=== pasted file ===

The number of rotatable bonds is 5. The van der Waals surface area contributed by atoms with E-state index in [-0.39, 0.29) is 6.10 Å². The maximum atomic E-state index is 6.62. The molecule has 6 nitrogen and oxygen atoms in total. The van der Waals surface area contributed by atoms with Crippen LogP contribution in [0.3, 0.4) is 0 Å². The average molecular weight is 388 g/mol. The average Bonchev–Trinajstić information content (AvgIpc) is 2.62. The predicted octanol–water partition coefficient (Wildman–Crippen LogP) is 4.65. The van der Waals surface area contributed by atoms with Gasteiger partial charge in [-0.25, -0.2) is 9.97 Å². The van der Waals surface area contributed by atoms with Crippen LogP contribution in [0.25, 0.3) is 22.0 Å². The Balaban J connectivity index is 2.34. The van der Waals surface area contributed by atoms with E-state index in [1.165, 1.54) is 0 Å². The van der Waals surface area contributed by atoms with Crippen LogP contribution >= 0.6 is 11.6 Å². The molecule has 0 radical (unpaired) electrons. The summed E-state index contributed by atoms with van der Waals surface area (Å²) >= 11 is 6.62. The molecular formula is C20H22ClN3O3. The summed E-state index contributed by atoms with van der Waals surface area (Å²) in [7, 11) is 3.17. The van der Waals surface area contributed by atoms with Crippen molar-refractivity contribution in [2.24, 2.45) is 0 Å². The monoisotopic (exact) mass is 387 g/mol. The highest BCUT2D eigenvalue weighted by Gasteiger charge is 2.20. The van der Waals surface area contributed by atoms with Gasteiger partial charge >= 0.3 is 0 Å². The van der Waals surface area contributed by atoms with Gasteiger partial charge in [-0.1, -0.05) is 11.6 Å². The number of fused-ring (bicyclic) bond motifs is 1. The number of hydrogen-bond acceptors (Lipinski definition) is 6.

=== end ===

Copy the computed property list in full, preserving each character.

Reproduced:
The number of rotatable bonds is 5. The van der Waals surface area contributed by atoms with E-state index in [-0.39, 0.29) is 6.10 Å². The maximum atomic E-state index is 6.62. The molecule has 6 nitrogen and oxygen atoms in total. The van der Waals surface area contributed by atoms with Crippen LogP contribution in [0.3, 0.4) is 0 Å². The average molecular weight is 388 g/mol. The average Bonchev–Trinajstić information content (AvgIpc) is 2.62. The predicted octanol–water partition coefficient (Wildman–Crippen LogP) is 4.65. The van der Waals surface area contributed by atoms with Gasteiger partial charge in [-0.25, -0.2) is 9.97 Å². The van der Waals surface area contributed by atoms with Crippen LogP contribution in [0.25, 0.3) is 22.0 Å². The Balaban J connectivity index is 2.34. The van der Waals surface area contributed by atoms with E-state index in [1.165, 1.54) is 0 Å². The van der Waals surface area contributed by atoms with Crippen LogP contribution >= 0.6 is 11.6 Å². The molecule has 0 radical (unpaired) electrons. The summed E-state index contributed by atoms with van der Waals surface area (Å²) >= 11 is 6.62. The molecular formula is C20H22ClN3O3. The summed E-state index contributed by atoms with van der Waals surface area (Å²) in [7, 11) is 3.17. The van der Waals surface area contributed by atoms with Crippen molar-refractivity contribution in [2.24, 2.45) is 0 Å². The monoisotopic (exact) mass is 387 g/mol. The highest BCUT2D eigenvalue weighted by Gasteiger charge is 2.20. The van der Waals surface area contributed by atoms with Gasteiger partial charge >= 0.3 is 0 Å². The van der Waals surface area contributed by atoms with Gasteiger partial charge in [-0.1, -0.05) is 11.6 Å². The number of fused-ring (bicyclic) bond motifs is 1. The number of hydrogen-bond acceptors (Lipinski definition) is 6.